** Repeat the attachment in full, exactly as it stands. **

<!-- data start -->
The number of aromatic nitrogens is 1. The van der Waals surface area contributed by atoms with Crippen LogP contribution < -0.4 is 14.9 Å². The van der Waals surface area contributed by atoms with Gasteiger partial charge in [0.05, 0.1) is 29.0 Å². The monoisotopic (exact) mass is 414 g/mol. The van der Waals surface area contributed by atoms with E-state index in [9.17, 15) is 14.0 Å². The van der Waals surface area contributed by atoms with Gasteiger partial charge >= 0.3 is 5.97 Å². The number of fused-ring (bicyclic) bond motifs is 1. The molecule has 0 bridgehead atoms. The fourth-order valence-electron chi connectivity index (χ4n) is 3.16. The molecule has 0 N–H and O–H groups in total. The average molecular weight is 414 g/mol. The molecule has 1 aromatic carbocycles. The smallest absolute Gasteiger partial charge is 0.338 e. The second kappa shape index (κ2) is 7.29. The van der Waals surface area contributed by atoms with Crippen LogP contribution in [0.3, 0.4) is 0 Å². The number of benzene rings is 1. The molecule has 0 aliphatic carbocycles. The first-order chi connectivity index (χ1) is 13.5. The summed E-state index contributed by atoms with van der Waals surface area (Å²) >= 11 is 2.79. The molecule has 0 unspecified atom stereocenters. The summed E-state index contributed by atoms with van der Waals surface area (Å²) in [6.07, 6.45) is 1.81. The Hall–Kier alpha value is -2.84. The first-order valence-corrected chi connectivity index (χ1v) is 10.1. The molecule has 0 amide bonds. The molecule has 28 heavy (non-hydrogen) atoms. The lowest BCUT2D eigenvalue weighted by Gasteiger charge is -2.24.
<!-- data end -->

The number of aromatic nitrogens is 1. The van der Waals surface area contributed by atoms with Crippen LogP contribution < -0.4 is 14.9 Å². The van der Waals surface area contributed by atoms with Gasteiger partial charge in [0.05, 0.1) is 29.0 Å². The monoisotopic (exact) mass is 414 g/mol. The van der Waals surface area contributed by atoms with E-state index in [9.17, 15) is 14.0 Å². The van der Waals surface area contributed by atoms with Gasteiger partial charge >= 0.3 is 5.97 Å². The number of fused-ring (bicyclic) bond motifs is 1. The molecule has 0 bridgehead atoms. The fourth-order valence-electron chi connectivity index (χ4n) is 3.16. The molecule has 0 N–H and O–H groups in total. The average molecular weight is 414 g/mol. The molecule has 1 aromatic carbocycles. The smallest absolute Gasteiger partial charge is 0.338 e. The second kappa shape index (κ2) is 7.29. The van der Waals surface area contributed by atoms with Crippen LogP contribution in [0.3, 0.4) is 0 Å². The number of benzene rings is 1. The molecule has 0 aliphatic carbocycles. The first-order chi connectivity index (χ1) is 13.5. The summed E-state index contributed by atoms with van der Waals surface area (Å²) >= 11 is 2.79. The molecule has 0 unspecified atom stereocenters. The summed E-state index contributed by atoms with van der Waals surface area (Å²) in [6.07, 6.45) is 1.81. The Hall–Kier alpha value is -2.84. The first-order valence-corrected chi connectivity index (χ1v) is 10.1. The molecule has 0 amide bonds. The molecule has 28 heavy (non-hydrogen) atoms. The lowest BCUT2D eigenvalue weighted by Gasteiger charge is -2.24.